When It Comes to Dog Breeds, Do Your Homework

You will often hear the adage “Breed doesn’t matter- it’s how the dog is raised that makes a difference.” I firmly believe this statement in the sense that being a certain breed doesn’t automatically make a dog aggressive or vicious: it all depends on how they are socialized from a young age (along with genetic factors inherited from the parents; but you get the idea). Pit bulls and Rottweilers can easily be amazing, loving dogs, just as Golden Retrievers can still bite and act aggressively.

However, when looking to get a purebred dog, you still need to do your research because this statement only applies to temperament and not to other breed characteristics such as activity level and working instinct.

When beginning your research, start with what the breed was originally bred to do. The American Kennel Club recognizes different classifications of dog breeds. These groupings separate the breeds into various categories such as herding breeds, hounds, and toy breeds, depending on what each particular breed is bred for. These groupings will be able to tell you about the activity level of a certain breed. For example, herding dogs, bred to be energetic and quick thinkers, require excessive physical exercise and mental stimulation. So, if you’re not ready to go for runs or long walks in every type of weather and be outwitted by your dog, don’t get a Border Collie. Further research into the specific breed will also tell you about the energy level and exercise requirements of each individual dog breed.

Additionally, something to keep in mind is the grooming requirements of particular breeds. For instance, the Silky Terrier requires weekly upkeep, while short-haired breeds might only require occasional brushing. Grooming a dog is not only labor-intensive for the owner, but also can get very expensive since in most cases it is necessary to go to a professional dog groomer. If you are a person that prefers fur with minimal upkeep and maintenance, perhaps look for a short-haired breed.

Another extremely important factor is prey drive: some breeds, no matter how amazing they are with people, have a primitive instinct to chase small “animals”. (This word is in quotes because to some dogs,  children are animals- they are small and close to the ground, and they may move quickly and unpredictably. A perfect recipe for chasing.) So, if you have small children or other animals (like cats) in your house, be careful and research the prey drive of the breed you are interested in.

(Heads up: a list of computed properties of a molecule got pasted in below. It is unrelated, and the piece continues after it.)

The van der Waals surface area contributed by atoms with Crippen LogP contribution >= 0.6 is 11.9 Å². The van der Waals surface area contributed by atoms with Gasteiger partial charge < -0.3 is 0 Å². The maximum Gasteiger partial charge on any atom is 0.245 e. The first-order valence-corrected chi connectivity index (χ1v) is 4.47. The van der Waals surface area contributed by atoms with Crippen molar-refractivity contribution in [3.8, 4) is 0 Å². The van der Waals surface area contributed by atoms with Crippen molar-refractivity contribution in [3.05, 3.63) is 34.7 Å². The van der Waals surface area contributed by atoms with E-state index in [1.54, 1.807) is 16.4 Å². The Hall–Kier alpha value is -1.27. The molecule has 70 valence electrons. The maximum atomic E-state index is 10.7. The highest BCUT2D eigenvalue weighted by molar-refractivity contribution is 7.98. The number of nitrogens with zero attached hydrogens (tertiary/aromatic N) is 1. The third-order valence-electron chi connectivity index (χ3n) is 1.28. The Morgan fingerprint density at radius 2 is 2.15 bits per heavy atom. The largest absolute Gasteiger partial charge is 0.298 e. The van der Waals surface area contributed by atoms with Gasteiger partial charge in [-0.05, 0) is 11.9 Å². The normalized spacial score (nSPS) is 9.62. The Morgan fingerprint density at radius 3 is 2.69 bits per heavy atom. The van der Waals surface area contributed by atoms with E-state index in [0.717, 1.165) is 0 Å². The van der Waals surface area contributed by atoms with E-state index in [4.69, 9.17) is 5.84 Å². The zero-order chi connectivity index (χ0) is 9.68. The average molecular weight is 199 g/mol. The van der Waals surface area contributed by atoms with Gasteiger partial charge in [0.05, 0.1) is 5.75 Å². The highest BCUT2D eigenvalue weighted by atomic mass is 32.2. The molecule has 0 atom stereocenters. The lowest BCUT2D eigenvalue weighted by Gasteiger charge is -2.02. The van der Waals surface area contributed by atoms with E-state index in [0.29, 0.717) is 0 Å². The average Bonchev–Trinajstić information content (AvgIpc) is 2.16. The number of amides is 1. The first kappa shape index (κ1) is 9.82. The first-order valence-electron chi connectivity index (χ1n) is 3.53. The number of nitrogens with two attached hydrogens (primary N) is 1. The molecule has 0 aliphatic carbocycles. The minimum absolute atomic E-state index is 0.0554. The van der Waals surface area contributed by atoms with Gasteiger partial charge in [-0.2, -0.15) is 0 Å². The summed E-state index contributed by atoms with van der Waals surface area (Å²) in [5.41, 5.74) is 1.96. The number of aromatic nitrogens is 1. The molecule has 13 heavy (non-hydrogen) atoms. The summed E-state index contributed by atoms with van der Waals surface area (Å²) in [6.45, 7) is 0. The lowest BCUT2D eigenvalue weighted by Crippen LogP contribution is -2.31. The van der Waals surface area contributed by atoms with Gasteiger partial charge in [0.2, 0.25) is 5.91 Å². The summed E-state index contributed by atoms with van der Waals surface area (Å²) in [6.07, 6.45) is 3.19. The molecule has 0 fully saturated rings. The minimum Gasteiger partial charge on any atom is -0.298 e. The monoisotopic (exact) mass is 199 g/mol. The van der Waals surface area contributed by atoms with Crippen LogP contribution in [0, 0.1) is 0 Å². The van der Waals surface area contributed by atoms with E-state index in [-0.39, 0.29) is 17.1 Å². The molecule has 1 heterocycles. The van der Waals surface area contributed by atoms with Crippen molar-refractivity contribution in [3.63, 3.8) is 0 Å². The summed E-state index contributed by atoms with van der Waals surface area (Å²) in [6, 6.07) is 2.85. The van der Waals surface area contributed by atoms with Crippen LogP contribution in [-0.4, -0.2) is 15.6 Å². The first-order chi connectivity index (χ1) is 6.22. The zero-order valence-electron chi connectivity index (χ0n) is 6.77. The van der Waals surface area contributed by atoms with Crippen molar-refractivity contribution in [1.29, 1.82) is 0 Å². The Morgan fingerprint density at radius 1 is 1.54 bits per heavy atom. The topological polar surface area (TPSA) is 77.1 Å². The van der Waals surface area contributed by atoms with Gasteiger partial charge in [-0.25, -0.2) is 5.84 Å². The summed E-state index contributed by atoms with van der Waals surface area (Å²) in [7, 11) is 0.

I don’t mean to discourage anyone, only to give a word of warning. I have spoken to way too many people with, for instance, herding dogs, complaining that their dog tries to herd their kids and nips at their heels. So just like anything else, do your research and be thoughtful before adding a dog to your home. After all, they are living, breathing creatures- not commercial products. They have distinct instincts and personalities. If you are careful and match these characteristics to your own lifestyle, you will have a friend for life.

Siena is (likely) a Bassador, which is a fancy word for a Basset Hound/Labrador mix. She has a Labrador’s energy level and can walk for hours a day, but has the short, silky coat of a Basset Hound. Even with mixed breed rescues, it is worth your time to read about the breeds the dog might be a mix of. 

2 thoughts on “When It Comes to Dog Breeds, Do Your Homework

  1. I seem to see people all the time with high drive dogs and no time to spend with them. None of these dogs are very happy or well behaved.

    Liked by 1 person

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